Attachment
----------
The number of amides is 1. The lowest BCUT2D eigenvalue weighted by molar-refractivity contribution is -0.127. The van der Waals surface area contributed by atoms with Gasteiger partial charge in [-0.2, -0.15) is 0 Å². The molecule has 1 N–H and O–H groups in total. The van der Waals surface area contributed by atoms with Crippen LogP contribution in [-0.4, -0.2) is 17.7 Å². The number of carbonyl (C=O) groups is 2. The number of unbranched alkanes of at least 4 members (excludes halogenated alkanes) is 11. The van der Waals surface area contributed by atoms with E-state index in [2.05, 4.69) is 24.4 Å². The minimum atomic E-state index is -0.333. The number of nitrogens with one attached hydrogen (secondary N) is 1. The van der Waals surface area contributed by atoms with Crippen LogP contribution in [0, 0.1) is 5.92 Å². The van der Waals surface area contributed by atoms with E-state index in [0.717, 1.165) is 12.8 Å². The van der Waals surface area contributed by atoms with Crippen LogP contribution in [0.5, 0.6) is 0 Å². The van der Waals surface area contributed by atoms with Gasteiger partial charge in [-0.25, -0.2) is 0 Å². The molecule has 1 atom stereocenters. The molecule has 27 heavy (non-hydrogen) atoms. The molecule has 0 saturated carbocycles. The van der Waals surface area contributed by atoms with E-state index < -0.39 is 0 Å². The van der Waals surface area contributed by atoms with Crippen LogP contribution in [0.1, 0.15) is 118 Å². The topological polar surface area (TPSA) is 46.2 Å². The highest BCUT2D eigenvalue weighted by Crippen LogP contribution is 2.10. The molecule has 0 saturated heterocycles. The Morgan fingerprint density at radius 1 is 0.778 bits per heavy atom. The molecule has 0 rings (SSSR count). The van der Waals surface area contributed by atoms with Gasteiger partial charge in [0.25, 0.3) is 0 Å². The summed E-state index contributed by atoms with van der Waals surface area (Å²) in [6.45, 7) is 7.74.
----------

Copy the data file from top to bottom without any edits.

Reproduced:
The number of amides is 1. The lowest BCUT2D eigenvalue weighted by molar-refractivity contribution is -0.127. The van der Waals surface area contributed by atoms with Gasteiger partial charge in [-0.2, -0.15) is 0 Å². The molecule has 1 N–H and O–H groups in total. The van der Waals surface area contributed by atoms with Crippen LogP contribution in [-0.4, -0.2) is 17.7 Å². The number of carbonyl (C=O) groups is 2. The number of unbranched alkanes of at least 4 members (excludes halogenated alkanes) is 11. The van der Waals surface area contributed by atoms with E-state index in [2.05, 4.69) is 24.4 Å². The minimum atomic E-state index is -0.333. The number of nitrogens with one attached hydrogen (secondary N) is 1. The van der Waals surface area contributed by atoms with Crippen LogP contribution in [0, 0.1) is 5.92 Å². The van der Waals surface area contributed by atoms with E-state index in [0.717, 1.165) is 12.8 Å². The van der Waals surface area contributed by atoms with Crippen LogP contribution in [0.5, 0.6) is 0 Å². The van der Waals surface area contributed by atoms with Gasteiger partial charge in [-0.25, -0.2) is 0 Å². The molecule has 1 atom stereocenters. The molecule has 27 heavy (non-hydrogen) atoms. The molecule has 0 saturated carbocycles. The van der Waals surface area contributed by atoms with E-state index < -0.39 is 0 Å². The van der Waals surface area contributed by atoms with Crippen LogP contribution in [0.1, 0.15) is 118 Å². The topological polar surface area (TPSA) is 46.2 Å². The highest BCUT2D eigenvalue weighted by Crippen LogP contribution is 2.10. The molecule has 0 saturated heterocycles. The Morgan fingerprint density at radius 1 is 0.778 bits per heavy atom. The molecule has 0 rings (SSSR count). The van der Waals surface area contributed by atoms with Gasteiger partial charge in [0.25, 0.3) is 0 Å². The summed E-state index contributed by atoms with van der Waals surface area (Å²) in [6.45, 7) is 7.74.